Many are selling off their livestock in record numbers and at a loss.
Here is what I am hearing locally;
I usually cut 20 bales, only got 9 this year, reduced my cows down to 12.
Not cutting this year, tilling it all under (2 different hay guys)
only an extra $4 per mile plus $100 a bale? Call that a deal!
Texas this weekend saw record number of cattle arriving at their auctions. This is a good deal for consumers as the price of beef will drop as the majority of these cows are headed to feedlots. However the next few years will be a problem. Selling off so many cows for butcher means that breeding herds next year will cost even more, some predict they will double in price. Ok and southern KS has also seen the amount of cattle sales increasing by 40% at some auction houses.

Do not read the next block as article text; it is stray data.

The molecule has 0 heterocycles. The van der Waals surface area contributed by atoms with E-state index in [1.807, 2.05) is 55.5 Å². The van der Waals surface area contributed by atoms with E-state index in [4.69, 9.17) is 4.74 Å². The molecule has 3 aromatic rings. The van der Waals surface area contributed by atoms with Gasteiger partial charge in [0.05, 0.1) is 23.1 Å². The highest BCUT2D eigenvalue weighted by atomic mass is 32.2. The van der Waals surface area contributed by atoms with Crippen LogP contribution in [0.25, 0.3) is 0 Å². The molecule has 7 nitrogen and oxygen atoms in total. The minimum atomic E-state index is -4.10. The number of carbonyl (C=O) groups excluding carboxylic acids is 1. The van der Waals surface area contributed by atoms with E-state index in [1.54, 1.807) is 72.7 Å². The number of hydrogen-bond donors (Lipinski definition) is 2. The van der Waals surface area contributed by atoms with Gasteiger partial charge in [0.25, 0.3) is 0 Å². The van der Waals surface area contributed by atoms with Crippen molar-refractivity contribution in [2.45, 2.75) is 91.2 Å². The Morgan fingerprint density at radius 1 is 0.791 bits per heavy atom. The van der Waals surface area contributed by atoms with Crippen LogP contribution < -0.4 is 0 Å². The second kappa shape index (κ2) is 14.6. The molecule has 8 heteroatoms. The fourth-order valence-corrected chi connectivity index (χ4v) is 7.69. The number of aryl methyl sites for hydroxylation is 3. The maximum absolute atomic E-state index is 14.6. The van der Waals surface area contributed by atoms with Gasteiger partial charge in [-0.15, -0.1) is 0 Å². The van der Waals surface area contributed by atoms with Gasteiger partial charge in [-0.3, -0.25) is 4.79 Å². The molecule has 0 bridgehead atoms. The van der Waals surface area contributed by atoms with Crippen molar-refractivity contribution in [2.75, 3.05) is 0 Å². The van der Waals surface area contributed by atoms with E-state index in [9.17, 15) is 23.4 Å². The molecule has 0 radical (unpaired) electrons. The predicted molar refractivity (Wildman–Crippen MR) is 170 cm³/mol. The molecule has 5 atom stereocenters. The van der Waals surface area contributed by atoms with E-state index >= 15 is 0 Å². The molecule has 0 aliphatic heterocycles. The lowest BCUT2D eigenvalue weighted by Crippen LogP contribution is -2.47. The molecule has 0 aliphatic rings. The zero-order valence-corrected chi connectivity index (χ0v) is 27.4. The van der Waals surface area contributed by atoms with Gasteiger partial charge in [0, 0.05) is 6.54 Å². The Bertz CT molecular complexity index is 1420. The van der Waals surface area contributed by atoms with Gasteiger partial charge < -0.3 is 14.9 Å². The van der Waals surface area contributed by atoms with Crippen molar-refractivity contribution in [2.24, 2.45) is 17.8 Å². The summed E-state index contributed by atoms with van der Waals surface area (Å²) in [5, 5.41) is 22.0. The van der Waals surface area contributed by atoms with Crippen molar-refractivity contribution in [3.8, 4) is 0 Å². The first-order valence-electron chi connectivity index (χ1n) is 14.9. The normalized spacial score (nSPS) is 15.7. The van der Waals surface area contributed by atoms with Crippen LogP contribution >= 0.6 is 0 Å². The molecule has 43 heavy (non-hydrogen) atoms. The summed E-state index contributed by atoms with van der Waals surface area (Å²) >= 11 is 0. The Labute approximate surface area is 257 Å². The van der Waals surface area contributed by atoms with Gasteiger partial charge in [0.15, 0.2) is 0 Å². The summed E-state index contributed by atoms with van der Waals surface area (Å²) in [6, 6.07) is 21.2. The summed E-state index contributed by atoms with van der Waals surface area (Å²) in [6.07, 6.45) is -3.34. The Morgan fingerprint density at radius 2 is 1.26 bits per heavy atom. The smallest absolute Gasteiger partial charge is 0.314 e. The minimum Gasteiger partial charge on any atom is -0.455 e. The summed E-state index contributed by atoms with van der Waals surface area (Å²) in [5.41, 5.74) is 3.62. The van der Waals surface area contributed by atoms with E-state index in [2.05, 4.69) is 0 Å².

I highly suggest if you are thinking about purchasing a beef cow, to buy a dam calf pair now if you can secure feed. The prices are the lowest you will see them for awhile. If the drought doesn't lift next year, cattle prices will go up. And those of us able to keep our herds will be able to make a decent return on our investments.
Many of the small ranchers are selling off their Angus (here locally) and have been asking us about our heritage cattle. If they are going to be able to stay in business as a ranch, they are going to have to find a smaller breed that takes less feed to survive. And with the rumor that next years beef prices will be double, they are willing to take on the less weight to break even.
edited to add the following so that some of you have a clearer understanding why this is so bad.
|Q: Which state produces the most beef cattle annually?|
A: Ranking for total cattle:
Texas, Kansas, Nebraska, California, Oklahoma
Found ranking here>>
US Cattle Futures Fall